However, if the media doesn’t report on these issues and numbers of blacks and Latinos at Occupy events remain small, there’s concern that such issues “are going to continue to exist at the margins,” Winters says.
If news outlets had paid more attention to the predatory loans banks gave to black and Latino homebuyers in the early part of last decade, “the media could have played a role in heading off what became a huge meltdown,” Winters says. For its part, Time magazine did note the predatory relationship between banks and communities of color in the recent article “Is Occupy Wall Street Too White?”
Winters suggests that the media can highlight the financial issues in minority communities by interviewing and profiling the people of color who are participating in the protest. He helped promote a Change.org petition about police brutality at Occupy Oakland launched by a black woman. Occupy Oakland is said to be one of the most diverse sites of the movement, with whites, blacks, Asians and Latinos all taking part.
In addition, the mainstream media has largely missed the fact that the protest has spurred some minority groups to become engaged in the movement. For instance, minority activists formed New York-based groups, Occupy the Hood and the People of Color Working Group, which are mobilizing people of color to participate. Thus far, mostly minority media and websites are reporting on their activities.
A month ago, when Chloe Hilliard, editorial director of website TheLoop21.com, saw a Tweet about Occupy the Hood, she jumped at the chance to profile them on her site. The story served two functions. It highlighted the efforts of people in the inner city participating in Occupy Wall Street and also served as a way for TheLoop21’s readership to take interest in the movement. Hilliard says that urban audiences may not connect to language such as “the 99 percent” but are more likely to take an interest in the Occupy movement from a human-interest standpoint.
“It’s hard to tell someone who is unemployed or who can barely pay their rent to start pontificating about the economic reasons the country’s in the recession,” Hilliard says. “They can’t stop their life to analyze that.”
Hilliard says that conversations from people of color about Occupy Wall Street are growing among Facebook and Twitter audiences, so she advises journalists to review those posts to learn more about how people of color feel about the protest.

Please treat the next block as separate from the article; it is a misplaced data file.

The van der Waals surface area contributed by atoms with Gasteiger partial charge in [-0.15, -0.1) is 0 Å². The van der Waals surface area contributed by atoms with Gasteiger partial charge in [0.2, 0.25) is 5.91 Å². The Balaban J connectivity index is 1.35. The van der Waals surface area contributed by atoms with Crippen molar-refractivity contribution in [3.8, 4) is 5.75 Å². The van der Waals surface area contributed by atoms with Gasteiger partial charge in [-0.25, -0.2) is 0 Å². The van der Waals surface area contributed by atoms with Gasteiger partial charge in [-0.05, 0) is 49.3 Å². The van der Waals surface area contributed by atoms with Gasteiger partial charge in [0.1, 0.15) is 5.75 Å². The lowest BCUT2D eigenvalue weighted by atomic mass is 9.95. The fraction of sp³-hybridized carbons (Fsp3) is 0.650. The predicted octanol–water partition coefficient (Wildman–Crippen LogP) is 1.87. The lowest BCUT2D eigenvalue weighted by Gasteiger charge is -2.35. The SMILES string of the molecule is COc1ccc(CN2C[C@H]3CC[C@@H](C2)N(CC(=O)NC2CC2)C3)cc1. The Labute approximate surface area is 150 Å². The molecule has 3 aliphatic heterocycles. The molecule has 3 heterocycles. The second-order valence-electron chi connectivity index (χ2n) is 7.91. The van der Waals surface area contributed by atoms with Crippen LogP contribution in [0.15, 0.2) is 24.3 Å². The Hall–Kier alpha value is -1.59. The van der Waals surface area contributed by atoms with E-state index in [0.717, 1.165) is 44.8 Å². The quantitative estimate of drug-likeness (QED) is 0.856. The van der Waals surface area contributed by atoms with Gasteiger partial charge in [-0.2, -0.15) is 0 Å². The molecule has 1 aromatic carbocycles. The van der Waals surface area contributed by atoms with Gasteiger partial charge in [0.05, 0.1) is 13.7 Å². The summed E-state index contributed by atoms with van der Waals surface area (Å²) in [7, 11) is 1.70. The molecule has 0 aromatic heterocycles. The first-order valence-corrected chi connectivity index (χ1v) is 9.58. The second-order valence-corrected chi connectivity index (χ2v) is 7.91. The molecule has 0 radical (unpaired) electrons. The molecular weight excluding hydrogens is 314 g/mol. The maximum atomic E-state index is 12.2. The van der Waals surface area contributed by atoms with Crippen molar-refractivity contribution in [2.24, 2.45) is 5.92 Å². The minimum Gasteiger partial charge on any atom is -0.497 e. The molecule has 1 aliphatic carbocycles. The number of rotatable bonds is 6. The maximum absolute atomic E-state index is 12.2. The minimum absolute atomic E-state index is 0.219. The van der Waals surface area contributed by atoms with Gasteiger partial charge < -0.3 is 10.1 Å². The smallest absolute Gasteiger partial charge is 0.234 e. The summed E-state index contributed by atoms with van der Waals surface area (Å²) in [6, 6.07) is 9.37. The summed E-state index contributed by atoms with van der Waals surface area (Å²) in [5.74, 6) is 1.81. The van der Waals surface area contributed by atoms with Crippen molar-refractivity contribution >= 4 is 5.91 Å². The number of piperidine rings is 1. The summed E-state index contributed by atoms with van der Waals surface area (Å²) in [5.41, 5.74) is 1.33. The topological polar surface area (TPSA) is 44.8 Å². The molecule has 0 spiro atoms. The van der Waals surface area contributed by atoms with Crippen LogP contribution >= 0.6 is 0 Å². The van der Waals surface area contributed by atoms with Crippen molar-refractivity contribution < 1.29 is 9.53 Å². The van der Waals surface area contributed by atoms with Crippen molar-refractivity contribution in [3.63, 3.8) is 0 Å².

Moreover, the media can also learn more about how communities of color feel about the protest by contacting minority organizations.
For instance, the black political group, ColorofChange.org, is surveying its membership about Occupy Wall Street. The group’s campaign manager, Dani McClain, says that much of the membership supports the Occupy movement, but some have indicated that they do not feel comfortable sleeping outside in tents.
“Just because the images are of mostly young white people doesn’t mean the concerns that are being raised aren’t reflective of people of color,” she says. “I think this general desire to see higher accountability among our banks and our financial institutions is definitely a concern that black people have.”
It’s interesting that right-wing commentators, such as Rush Limbaugh and Michelle Malkin, have been quick to say that the Occupy movement doesn’t represent most Americans as a way to attack the protests.
But now the mainstream media can do a public service by explaining why.
Devah Pager - Princeton University
Study: Black Man and White Felon – Same Chances for Hire
Racism and Health:
Understanding Multiple Pathways
Presentation | Discussion Transcript (PDF)
Hudson Institute Debate
Race and Racism in America: Are We Now a Color Blind Society? (video)
Find us on Facebook
From the Research Library
The Structural Inequity Research Guide is designed as a tool for journalists and researchers. It lists links to more than 150 studies that, since 2000, have found racial disparities in the areas of health, education, housing, employment and criminal justice.
Download the Guide (PDF Format)